Building IT talent from the ground up

Sheila Lam

Students scoring in the top 5 percent in the AIC will be invited to special workshops organized by Poly U's Department of Computing. These workshops will run classes during school holidays to provide further training and development for these gifted-students.

The Hong Kong Joint School Electronic and Computer Society (HKJSEC) is another organization aimed at drawing interest in IT among youth.

Run and operated by secondary school students, the HKJSEC organizes annual computer exhibitions and the Hong Kong Outstanding IT School Award (HKOITSA). Aiming to inspire an interest towards computer science within students, the HKOITSA recognizes schools that are best at presenting and demonstrating IT in different aspect of our daily lives.

Major universities and the Hong Kong Computer Society (HKCS) are also advisors for the HKJSEC. "We hope to raise awareness and knowledge among secondary schools in IT," said Michael Leung, vice president (talent cultivation) at the HKCS. "Not necessarily to urge them to pursue a career in IT, but to mainly to raise interest and attention."


Why aren't there more women in IT?

IT is primarily a male-dominated industry. But the tables are turned at the Hong Kong Joint Schools Electronics and Computing Society (HKJSECS). The executive committee memberships of the HKJSECS are dominated by females. Judy Chen, the former president of HKJSECS and a Form Six student at Diocesan Girls' School explains.

"Most of my schoolmates are not interested in studying IT as they think it would be a disadvantage...they think computer study involves many calculations, which seems to interest boys rather than girls," she said. "Some of them are not interested in [a career in IT] as they might consider IT as an interest instead of an academic subject."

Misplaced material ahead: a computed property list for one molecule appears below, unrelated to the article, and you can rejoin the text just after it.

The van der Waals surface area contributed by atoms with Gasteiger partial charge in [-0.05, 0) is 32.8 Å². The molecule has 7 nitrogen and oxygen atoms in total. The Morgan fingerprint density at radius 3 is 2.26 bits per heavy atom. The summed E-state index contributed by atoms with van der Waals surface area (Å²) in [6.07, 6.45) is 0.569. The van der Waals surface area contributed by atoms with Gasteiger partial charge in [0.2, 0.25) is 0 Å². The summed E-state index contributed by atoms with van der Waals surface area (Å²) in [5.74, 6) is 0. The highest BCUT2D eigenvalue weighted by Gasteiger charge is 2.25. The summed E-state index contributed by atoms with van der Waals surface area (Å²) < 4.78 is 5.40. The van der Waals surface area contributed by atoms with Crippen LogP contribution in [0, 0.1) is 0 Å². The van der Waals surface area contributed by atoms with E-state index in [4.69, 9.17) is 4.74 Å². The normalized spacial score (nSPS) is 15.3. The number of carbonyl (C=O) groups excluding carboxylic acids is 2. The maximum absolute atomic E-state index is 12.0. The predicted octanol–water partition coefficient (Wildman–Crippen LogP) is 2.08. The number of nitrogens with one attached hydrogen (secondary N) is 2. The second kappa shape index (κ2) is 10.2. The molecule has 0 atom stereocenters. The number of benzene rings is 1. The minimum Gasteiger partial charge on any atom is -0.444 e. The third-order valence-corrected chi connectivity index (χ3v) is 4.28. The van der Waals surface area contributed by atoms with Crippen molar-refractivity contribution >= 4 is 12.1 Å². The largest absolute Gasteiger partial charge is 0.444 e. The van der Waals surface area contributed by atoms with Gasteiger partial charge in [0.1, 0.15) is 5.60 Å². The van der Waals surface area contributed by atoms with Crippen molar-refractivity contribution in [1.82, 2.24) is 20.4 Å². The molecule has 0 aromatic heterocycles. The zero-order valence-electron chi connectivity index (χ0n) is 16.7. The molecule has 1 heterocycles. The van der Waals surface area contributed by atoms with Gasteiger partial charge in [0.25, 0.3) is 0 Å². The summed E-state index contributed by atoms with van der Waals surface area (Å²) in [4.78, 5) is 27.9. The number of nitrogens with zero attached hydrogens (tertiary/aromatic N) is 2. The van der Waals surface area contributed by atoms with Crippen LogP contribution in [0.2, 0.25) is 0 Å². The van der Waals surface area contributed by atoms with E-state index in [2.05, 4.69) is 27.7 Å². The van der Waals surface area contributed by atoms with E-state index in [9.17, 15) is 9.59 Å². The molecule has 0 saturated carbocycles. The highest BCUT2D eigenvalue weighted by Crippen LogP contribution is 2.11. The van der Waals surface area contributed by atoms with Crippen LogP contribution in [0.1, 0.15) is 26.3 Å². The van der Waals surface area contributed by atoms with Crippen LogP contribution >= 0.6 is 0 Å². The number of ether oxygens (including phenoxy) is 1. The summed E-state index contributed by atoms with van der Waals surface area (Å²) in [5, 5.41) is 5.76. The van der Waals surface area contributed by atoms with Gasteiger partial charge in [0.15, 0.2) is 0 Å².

When asked further why girls consider IT as an interest instead of career, the real reason appears to be lack of encouragement.

"They feel bored not because of the calculations, but they often feel defeated when they can't create something on the computer as the programs change too fast," she said. "Conservative girls feel that they cannot follow."


Young tech pros upbeat about their future

Despite the perceived uncertainties for IT graduates, young tech pros like Ben Cheng and Kelvin Wong believe IT is a career choice that can make a difference.

Cheng graduated in 2007 from the Chinese University of Hong Kong with a degree in information engineering and is now running his own software firm Oursky, while his employee Kelvin Wong--a recent economics graduate from the Hong Kong University of Science and Technology--is a software engineer.

Cheng founded Oursky with another two tech pros in 2008. His company is now an incubatee at the Hong Kong Science and Technology Parks, focusing on the development of web applications for businesses. Oursky launched its first product PandaForm in 2010: a form builder that allows users to create various types of forms and integrate them with workflows.

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